Course, I'm also a so-called "normal" (I'm really not) straight white man, so I fully acknowledge my percpective is skewed and biased itself, and I have no real standing to discuss these details in any specific detail. And I apologize if this view offends anyone, it's just been percolating a while and I thought I'd share it and see what others thought.
Peter G.
Sat, Dec 10, 2016, 8:33am (UTC -6)
@ Nolan,

"Take this episode for example, today, it's rife with offensive portrayals of mental illness. "

No it is not. You're reading into it what you want to about contemporary issues, when the subject matter is nothing of the kind. The 'mutants' in this episode are not mentally ill, they effectively have brain damage as a result of their genetic resequencing. You can't say what someone suffering from genetic alteration gone wrong ought to look like, because the technology hasn't been invented yet. There is, moreover, no contemporary equivalent to what Jack and the others are going through, as they really are being punished in a sense for what their parents did, which makes this true science fiction and not merely a modern issue dressed up. Whatever else you impute onto it is of your creation and not present in the material itself.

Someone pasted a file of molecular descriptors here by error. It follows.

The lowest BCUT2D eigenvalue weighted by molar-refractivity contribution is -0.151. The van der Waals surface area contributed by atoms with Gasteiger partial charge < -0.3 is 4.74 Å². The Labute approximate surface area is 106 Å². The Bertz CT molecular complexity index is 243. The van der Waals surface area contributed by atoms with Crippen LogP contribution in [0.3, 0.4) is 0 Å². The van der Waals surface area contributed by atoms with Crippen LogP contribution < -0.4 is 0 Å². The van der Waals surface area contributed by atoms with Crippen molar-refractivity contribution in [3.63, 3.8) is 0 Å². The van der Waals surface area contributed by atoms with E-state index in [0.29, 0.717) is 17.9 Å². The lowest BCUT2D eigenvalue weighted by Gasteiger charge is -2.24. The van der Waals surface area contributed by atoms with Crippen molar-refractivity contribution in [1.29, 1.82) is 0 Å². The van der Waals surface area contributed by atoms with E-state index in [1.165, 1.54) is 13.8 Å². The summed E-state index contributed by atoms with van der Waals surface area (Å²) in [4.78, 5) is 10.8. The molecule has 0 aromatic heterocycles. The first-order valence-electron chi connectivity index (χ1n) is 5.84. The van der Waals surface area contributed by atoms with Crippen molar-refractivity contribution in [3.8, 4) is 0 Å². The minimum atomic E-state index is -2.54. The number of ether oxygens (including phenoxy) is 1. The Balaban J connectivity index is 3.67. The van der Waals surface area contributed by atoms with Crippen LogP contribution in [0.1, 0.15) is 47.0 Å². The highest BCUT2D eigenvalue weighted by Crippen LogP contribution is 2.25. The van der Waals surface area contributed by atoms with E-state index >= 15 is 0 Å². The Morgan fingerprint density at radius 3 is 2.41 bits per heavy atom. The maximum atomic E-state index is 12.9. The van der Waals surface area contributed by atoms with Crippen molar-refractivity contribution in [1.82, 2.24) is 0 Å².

"Course, I'm also a so-called "normal" (I'm really not) straight white man, so I fully acknowledge my percpective is skewed and biased itself, and I have no real standing to discuss these details in any specific detail. And I apologize if this view offends anyone, it's just been percolating a while and I thought I'd share it and see what others thought."

You need to know, and I'm quite serious when I say this, that this type of view of self veers far away from the Trek ideal, not towards it. Perhaps you don't endorse the Trekkian world view, which is fine, but if you do consider that its humanist perspective suggests that every person's viewpoint is important, that no one is unfit to speak his mind, and that skin color and sex do not dictate whose opinion counts.